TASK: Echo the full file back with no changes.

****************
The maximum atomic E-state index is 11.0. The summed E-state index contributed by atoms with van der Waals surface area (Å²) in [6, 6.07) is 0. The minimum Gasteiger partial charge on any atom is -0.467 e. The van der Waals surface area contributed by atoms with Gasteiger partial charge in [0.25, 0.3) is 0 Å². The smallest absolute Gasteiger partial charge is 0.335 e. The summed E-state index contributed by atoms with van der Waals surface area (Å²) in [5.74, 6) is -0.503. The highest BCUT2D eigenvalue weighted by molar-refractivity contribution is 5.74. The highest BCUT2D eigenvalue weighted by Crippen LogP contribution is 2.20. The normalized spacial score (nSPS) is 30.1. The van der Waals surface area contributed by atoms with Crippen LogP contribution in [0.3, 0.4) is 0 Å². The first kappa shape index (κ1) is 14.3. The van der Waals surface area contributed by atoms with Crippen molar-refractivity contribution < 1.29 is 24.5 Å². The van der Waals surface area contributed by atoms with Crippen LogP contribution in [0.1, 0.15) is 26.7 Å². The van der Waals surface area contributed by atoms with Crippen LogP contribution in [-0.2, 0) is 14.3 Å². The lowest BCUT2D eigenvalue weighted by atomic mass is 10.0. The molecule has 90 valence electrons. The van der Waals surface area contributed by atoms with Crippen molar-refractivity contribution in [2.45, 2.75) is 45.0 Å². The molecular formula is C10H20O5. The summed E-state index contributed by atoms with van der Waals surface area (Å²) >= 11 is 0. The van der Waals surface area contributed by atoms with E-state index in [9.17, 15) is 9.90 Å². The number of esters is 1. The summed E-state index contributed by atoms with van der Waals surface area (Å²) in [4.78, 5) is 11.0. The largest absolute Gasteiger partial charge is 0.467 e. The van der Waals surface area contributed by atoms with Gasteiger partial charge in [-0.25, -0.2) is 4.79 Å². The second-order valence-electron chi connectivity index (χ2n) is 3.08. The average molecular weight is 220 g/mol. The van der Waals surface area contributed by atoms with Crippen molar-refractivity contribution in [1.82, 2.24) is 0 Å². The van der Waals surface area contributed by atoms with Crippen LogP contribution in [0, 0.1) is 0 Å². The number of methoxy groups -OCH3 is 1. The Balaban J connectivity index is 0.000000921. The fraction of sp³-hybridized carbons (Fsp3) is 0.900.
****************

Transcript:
The maximum atomic E-state index is 11.0. The summed E-state index contributed by atoms with van der Waals surface area (Å²) in [6, 6.07) is 0. The minimum Gasteiger partial charge on any atom is -0.467 e. The van der Waals surface area contributed by atoms with Gasteiger partial charge in [0.25, 0.3) is 0 Å². The smallest absolute Gasteiger partial charge is 0.335 e. The summed E-state index contributed by atoms with van der Waals surface area (Å²) in [5.74, 6) is -0.503. The highest BCUT2D eigenvalue weighted by molar-refractivity contribution is 5.74. The highest BCUT2D eigenvalue weighted by Crippen LogP contribution is 2.20. The normalized spacial score (nSPS) is 30.1. The van der Waals surface area contributed by atoms with Crippen LogP contribution in [0.3, 0.4) is 0 Å². The first kappa shape index (κ1) is 14.3. The van der Waals surface area contributed by atoms with Crippen molar-refractivity contribution < 1.29 is 24.5 Å². The van der Waals surface area contributed by atoms with Crippen LogP contribution in [0.1, 0.15) is 26.7 Å². The van der Waals surface area contributed by atoms with Crippen LogP contribution in [-0.2, 0) is 14.3 Å². The lowest BCUT2D eigenvalue weighted by atomic mass is 10.0. The molecule has 90 valence electrons. The van der Waals surface area contributed by atoms with Crippen molar-refractivity contribution in [2.45, 2.75) is 45.0 Å². The molecular formula is C10H20O5. The summed E-state index contributed by atoms with van der Waals surface area (Å²) >= 11 is 0. The van der Waals surface area contributed by atoms with E-state index in [9.17, 15) is 9.90 Å². The number of esters is 1. The summed E-state index contributed by atoms with van der Waals surface area (Å²) in [4.78, 5) is 11.0. The largest absolute Gasteiger partial charge is 0.467 e. The van der Waals surface area contributed by atoms with Gasteiger partial charge in [-0.25, -0.2) is 4.79 Å². The second-order valence-electron chi connectivity index (χ2n) is 3.08. The average molecular weight is 220 g/mol. The van der Waals surface area contributed by atoms with Crippen molar-refractivity contribution in [1.82, 2.24) is 0 Å². The van der Waals surface area contributed by atoms with Crippen LogP contribution in [0, 0.1) is 0 Å². The number of methoxy groups -OCH3 is 1. The Balaban J connectivity index is 0.000000921. The fraction of sp³-hybridized carbons (Fsp3) is 0.900.